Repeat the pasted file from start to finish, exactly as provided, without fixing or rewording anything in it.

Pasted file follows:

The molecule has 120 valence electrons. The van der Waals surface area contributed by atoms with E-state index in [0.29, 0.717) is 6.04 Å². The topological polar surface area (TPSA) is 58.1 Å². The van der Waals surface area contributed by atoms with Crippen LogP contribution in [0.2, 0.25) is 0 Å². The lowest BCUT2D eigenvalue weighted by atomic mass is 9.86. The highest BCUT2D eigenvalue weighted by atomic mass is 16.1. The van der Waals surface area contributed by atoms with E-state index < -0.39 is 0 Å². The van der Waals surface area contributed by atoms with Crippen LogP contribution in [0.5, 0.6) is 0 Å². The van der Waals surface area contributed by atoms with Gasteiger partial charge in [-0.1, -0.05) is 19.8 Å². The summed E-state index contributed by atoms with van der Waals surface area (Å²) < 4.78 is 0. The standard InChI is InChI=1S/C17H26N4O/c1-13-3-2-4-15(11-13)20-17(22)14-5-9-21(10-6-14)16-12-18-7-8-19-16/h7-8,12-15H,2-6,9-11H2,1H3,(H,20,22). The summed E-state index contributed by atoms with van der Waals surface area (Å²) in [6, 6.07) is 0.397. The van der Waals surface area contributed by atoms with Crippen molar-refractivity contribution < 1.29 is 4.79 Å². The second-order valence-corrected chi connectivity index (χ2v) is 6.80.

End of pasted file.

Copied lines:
The molecule has 120 valence electrons. The van der Waals surface area contributed by atoms with E-state index in [0.29, 0.717) is 6.04 Å². The topological polar surface area (TPSA) is 58.1 Å². The van der Waals surface area contributed by atoms with Crippen LogP contribution in [0.2, 0.25) is 0 Å². The lowest BCUT2D eigenvalue weighted by atomic mass is 9.86. The highest BCUT2D eigenvalue weighted by atomic mass is 16.1. The van der Waals surface area contributed by atoms with E-state index < -0.39 is 0 Å². The van der Waals surface area contributed by atoms with Crippen LogP contribution in [0.5, 0.6) is 0 Å². The van der Waals surface area contributed by atoms with Gasteiger partial charge in [-0.1, -0.05) is 19.8 Å². The summed E-state index contributed by atoms with van der Waals surface area (Å²) < 4.78 is 0. The standard InChI is InChI=1S/C17H26N4O/c1-13-3-2-4-15(11-13)20-17(22)14-5-9-21(10-6-14)16-12-18-7-8-19-16/h7-8,12-15H,2-6,9-11H2,1H3,(H,20,22). The summed E-state index contributed by atoms with van der Waals surface area (Å²) in [6, 6.07) is 0.397. The van der Waals surface area contributed by atoms with Crippen molar-refractivity contribution < 1.29 is 4.79 Å². The second-order valence-corrected chi connectivity index (χ2v) is 6.80.